As these strains come to a head, trade-heavy Singapore is bracing for the next leg of the U.S.-China trade war. That would wreak havoc with global demand and the supply chains on which Singapore relies.

This would be challenge enough. But Lee also faces an election cycle in which he is publicly locking horns with siblings -- not just about family baggage but economic strategy. When asked why he supports the opposition, Lee Hsien Yang, the prime minister's brother, said: "There are issues of income inequality, there are issues of poverty, there are issues of governance and transparency, there are issues around housing, there are many issues that are alive."

The prime minister's brother Lee Hsien Yang, pictured during a walkabout on June 24, says there are many issues that are alive.   © Getty Images

In the short run, the government should increase cash handouts and housing subsidies as part of COVID-19 rescue efforts. To date, Singapore has pledged spending of nearly 20% of gross domestic product. Japan, by contrast, is doing 40%. Consider Singapore at the vanguard of governments in developed nations which look like they are going to have to increase their stimulus packages.

In the longer run, there has never been a better time to roll out tax tweaks and other incentives to turn Singapore into the home of choice for entrepreneurs in Asia and far beyond. Lee's team could work up regulatory loosenings, grants for research and development and office-space discounts to wannabe tech disruptors of tomorrow.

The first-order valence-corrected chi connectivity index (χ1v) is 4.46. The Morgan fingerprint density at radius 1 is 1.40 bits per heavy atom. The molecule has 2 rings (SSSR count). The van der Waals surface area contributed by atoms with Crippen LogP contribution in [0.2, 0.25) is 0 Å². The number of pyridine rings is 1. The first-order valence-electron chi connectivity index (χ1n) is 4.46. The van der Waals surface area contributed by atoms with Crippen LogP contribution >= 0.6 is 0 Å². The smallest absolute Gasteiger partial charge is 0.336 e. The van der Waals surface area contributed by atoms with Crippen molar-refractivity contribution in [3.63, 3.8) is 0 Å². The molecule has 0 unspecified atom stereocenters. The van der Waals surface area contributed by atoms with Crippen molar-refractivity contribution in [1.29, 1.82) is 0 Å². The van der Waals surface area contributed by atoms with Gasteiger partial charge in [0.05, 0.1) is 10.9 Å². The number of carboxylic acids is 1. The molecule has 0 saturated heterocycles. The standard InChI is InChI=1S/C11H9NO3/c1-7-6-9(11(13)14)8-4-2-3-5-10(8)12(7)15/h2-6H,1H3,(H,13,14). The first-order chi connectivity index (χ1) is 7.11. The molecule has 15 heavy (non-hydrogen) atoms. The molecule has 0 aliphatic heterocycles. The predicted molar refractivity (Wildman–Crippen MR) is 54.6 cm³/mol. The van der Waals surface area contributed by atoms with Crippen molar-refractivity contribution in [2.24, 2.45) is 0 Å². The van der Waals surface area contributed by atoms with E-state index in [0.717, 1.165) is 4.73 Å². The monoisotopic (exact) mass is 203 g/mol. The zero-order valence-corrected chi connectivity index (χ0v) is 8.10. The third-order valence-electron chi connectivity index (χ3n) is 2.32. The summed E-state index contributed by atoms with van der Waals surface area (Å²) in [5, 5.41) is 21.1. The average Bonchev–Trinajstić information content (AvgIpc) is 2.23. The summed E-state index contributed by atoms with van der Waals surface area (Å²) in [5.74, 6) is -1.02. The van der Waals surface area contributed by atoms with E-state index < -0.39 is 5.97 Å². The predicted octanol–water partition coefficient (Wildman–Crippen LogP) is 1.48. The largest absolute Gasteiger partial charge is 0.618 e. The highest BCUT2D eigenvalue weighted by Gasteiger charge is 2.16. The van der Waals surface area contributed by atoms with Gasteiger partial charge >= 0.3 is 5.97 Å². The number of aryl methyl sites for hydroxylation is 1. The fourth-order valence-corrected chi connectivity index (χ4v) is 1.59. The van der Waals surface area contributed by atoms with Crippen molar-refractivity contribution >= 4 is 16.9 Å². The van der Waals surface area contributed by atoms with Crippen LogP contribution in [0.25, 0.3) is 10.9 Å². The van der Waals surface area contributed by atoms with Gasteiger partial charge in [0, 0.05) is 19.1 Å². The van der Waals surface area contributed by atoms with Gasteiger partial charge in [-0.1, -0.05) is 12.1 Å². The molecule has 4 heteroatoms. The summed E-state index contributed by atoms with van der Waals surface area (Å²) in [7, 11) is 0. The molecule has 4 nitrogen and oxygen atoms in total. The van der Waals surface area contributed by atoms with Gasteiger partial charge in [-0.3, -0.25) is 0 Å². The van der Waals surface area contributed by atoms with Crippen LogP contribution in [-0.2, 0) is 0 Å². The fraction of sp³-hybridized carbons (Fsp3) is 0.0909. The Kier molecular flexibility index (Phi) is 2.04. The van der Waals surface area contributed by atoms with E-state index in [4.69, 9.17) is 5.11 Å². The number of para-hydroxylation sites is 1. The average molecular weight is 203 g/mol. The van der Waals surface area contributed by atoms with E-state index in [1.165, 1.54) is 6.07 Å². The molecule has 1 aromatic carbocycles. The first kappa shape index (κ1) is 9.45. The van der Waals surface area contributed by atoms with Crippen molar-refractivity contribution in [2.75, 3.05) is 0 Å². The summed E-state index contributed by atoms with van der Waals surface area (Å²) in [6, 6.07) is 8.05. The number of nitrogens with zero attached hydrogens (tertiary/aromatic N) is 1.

Gone are the days when Singapore could compete on price. That is why Lee's team has endeavored to import a Silicon Valley-like vibe to the heart of Southeast Asia. In 2016, the government created the Government Technology Agency, or GovTech. The idea was to get all vital institutions working in unison to cut red tape, avoid overlapping regulations and turn the entire economy into a sort of special-enterprise zone.

It was a great idea, but one marred by glacial implementation. Singapore still lags far less developed Indonesia in creating tech unicorns, and Hong Kong too. Certain government priorities, like a "fake-news law" that may imperil free speech, are at cross-purposes with that goal.

Lee's government must take risks on the education system, which prizes rote learning over out-of-the-box thinking. A bigger safety net is needed to encourage young Singaporeans with a laptop and a dream to take risks to disrupt the economy.

Singapore has more than proven its mettle. What it needs now are bold policies to embrace new niche, high-value-added services from technology to pharmaceuticals to renewable energy sources. With a new mandate, Lee has it in his power to raise Singapore's economic game. Will he?

The prime minister's younger sibling says the nation needs a "catalyst for change." And brother, does he have a good point.